Persistent default worries surrounding Chinese developer Evergrande sapped confidence across global markets, boosting the safe-haven dollar and weighing on risk-oriented currencies such as the pound.
Sterling, which had risen as high as $1.375 during the previous session, retreated 0.38% to about $1.371 at 1500 GMT.
Against the euro, the pound ticked 0.15% down at 85.65 pence.
Markets brought forward their expectations of an interest rate rise after the BoE on Thursday lifted its forecast for inflation and two of its policymakers called for an immediate halt to its 895 billion pound ($1.23 trillion) bond purchase programme.
Ten-year gilt yields rose over 10 basis points on the day and another 2.5 basis point on Friday, bringing them to a high of 0.935 percent unseen since March 2020.
"A first rate step in Q1 is now priced in by financial markets which is likely to provide support for sterling for now," wrote Commerzbank analyst Esther Reichelt, adding however that Britain's economic recovery faced challenges ahead.
"To be quite clear: we consider the current GBP strength to be justified, but continued challenges for economic growth such as the labour shortages that have been aggravated by Brexit are likely to prevent a rapid tightening of monetary policy," she said.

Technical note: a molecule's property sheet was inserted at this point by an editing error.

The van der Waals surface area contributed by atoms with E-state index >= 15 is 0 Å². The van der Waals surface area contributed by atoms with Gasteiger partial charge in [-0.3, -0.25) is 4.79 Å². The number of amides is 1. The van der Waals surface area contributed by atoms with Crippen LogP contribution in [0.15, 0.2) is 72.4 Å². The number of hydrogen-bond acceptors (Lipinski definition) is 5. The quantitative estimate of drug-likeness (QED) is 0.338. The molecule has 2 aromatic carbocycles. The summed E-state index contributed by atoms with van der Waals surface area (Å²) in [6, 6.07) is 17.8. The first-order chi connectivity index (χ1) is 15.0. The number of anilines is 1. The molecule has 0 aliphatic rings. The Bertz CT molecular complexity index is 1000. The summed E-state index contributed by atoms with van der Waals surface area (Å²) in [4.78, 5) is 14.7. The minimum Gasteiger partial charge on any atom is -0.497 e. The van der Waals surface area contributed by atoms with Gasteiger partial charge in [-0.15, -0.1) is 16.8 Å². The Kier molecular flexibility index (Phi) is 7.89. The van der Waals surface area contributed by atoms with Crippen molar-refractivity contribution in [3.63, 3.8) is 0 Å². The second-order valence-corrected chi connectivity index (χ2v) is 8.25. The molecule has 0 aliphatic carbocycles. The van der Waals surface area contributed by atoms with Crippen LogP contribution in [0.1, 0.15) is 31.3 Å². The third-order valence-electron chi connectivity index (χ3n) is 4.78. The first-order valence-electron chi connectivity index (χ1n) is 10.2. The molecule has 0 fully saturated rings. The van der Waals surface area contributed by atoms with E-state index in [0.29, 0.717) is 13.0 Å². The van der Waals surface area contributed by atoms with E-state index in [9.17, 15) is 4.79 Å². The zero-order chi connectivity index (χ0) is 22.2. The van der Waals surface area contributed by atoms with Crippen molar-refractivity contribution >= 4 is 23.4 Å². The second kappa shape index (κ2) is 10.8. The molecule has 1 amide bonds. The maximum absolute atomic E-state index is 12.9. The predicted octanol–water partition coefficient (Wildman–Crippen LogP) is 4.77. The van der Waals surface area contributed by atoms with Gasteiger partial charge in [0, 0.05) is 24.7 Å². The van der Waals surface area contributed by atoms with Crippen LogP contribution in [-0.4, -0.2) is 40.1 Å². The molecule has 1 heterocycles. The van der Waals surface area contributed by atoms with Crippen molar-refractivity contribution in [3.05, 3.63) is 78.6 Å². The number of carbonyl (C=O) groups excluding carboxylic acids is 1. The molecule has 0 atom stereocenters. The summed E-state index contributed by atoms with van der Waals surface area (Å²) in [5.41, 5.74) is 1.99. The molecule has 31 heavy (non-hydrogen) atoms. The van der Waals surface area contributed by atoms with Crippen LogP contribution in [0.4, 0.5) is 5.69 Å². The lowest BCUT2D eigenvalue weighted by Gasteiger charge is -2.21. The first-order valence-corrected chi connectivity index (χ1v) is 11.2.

Jeremy Thomson-Cook, chief economist at business payments firm Equals Money also took the view that there was now a limited upside for the British currency.
"The expectations game has got it this high but can't take it higher; sterling could easily be hitting a near-term top", he wrote.
Sterling took a hit on Monday after worries about China's Evergrande defaulting on its debts sent investors into safer assets and currencies.
After a brief respite, investors continued to worry about the fate of the Chinese property developer which missed an interest payment deadline on Thursday and has entered a 30-day grace period.
Stock markets in Asia and Europe fell, Wall Street opened lower on Friday and risk-oriented currencies were under pressure given the potential consequences of an Evergrande default.
(Reporting by Julien Ponthus; Editing by Toby Chopra and Gareth Jones)
By Julien Ponthus